Discriminative Moment Feature Descriptors for Face Recognition

Discriminative Moment Feature Descriptors for Face Recognition

Geetika Singh (Department of Computer Science and Applications, Panjab University, Chandigarh, India) and Indu Chhabra (Department of Computer Science and Applications, Panjab University, Chandigarh, India)
Copyright: © 2015 |Pages: 17
DOI: 10.4018/IJCVIP.2015070105
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Zernike Moment (ZM) is a promising technique to extract invariant features for face recognition. It has been modified in previous studies to Discriminative ZM (DZM), which selects most discriminative features to perform recognition, and shows improved results. The present paper proposes modification of DZM, named Modified DZM (MDZM), which selects coefficients based on their discriminative ability by considering extent of variability between their class-averages. This reduces within-class variations while maintaining between-class differences. The study also investigates this idea of feature selection on recently introduced Polar Complex Exponential Transform (PCET) (named discriminative or DPCET). Performance of the techniques is evaluated on ORL, Yale and FERET databases against pose, illumination, expression and noise variations. Accuracy improves up to 3.1% by MDZM at reduced dimensions over ZM and DZM. DPCET shows 1.9% of further improvement at less computational complexity. Performance is also tested on LFW database and compared with many other state-of-art approaches.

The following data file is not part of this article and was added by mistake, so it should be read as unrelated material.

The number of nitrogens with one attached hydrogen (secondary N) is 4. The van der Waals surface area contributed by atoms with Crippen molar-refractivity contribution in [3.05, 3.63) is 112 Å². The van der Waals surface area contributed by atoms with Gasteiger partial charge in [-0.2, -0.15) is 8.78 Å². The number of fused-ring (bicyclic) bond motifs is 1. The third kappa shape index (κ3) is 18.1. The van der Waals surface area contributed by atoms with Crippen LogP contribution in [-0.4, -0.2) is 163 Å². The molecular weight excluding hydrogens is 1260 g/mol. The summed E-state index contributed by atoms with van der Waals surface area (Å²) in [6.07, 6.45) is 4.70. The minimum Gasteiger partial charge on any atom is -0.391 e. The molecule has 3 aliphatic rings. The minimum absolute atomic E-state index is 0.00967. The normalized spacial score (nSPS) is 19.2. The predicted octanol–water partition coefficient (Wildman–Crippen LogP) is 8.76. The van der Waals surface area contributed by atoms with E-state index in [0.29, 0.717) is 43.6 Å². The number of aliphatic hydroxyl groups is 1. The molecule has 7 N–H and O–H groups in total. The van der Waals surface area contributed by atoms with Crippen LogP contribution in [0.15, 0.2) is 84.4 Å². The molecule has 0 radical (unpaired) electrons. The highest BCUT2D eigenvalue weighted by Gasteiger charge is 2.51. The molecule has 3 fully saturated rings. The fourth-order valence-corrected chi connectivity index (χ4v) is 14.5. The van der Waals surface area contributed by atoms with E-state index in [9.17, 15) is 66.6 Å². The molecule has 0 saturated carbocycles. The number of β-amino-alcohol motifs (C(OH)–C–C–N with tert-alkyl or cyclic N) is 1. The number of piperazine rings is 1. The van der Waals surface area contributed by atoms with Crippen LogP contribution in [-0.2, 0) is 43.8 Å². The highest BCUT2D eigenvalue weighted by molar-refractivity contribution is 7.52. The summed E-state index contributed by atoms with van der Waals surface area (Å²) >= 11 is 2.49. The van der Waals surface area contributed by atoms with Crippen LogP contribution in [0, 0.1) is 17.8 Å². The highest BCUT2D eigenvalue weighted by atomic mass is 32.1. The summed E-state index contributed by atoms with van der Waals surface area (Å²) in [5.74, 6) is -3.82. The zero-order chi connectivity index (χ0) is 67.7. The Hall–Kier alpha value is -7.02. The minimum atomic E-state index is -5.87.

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Success of any face recognition system depends extensively on the discriminative competence of features extracted to represent facial images. In this regard, several approaches have been reported in literature which can be categorized into structural and statistical methods. Structural techniques emphasize on individual face features such as eyes, nose and mouth or on facial distances (Brunelli & Poggio, 1993; Chellappa & Malsburg, 1992; Cox, Ghosn, & Yiaios, 1996; Kanade, 1973; Lades et al., 1993; Manjunath et al., 1992). Statistical approaches focus on the statistical distribution of the pixels and include methods such as those based on subspace (Bartlett, Movellan, & Sejnowski, 2002; Belhumeur, Hespanha, & Kriegman, 1996; Liu, Huang, Lu, & Ma, 2002; Martin, 2006; Turk & Pentland, 1991), histograms (Ahonen, Deniz, Bueno, Salido, & Torre, 2011; Hadid & Pietikainen, 2004), filters (Bhuiyan & Liu; 2007; Struc, Gajsek, & Pavešić, 2009), transforms (Hafed & Levine, 2001; Spies & Ricketts, 2000) and moments (Arnold, Madasu, Boles, & Yarlagadda, 2007; Foon, Pang, Jin, & Ling, 2003; Haddadnia, Faez, & Ahmadi, 2003; Pang, Teoh, & Ngo, 2006; Rani, 2012; Saradha & Annadurai, 2005; Singh, Mittal, & Walia, 2011; Singh, Walia, & Mittal, 2011, 2012). Feature extraction techniques generally follow two approaches for invariant face representation. In the first one, the actual images having noise factors of illumination or pose are corrected to make the standard images, followed by extraction of features. In the second approach, features invariant to these factors are extracted directly from the images. Moments-based methods, which are centred on the latter approach, have been extensively explored for face recognition in earlier studies owing to their invariance and efficient image reconstruction abilities. The magnitudes of these moments extracted at some order are used as invariant image descriptors. These methods possess minimum information redundancy, are robust to noise, invariant to rotation and can be made translation and scale invariant through proper normalization. Zernike moment (ZM) is considered the most successful among them, with high efficacy and promising results.

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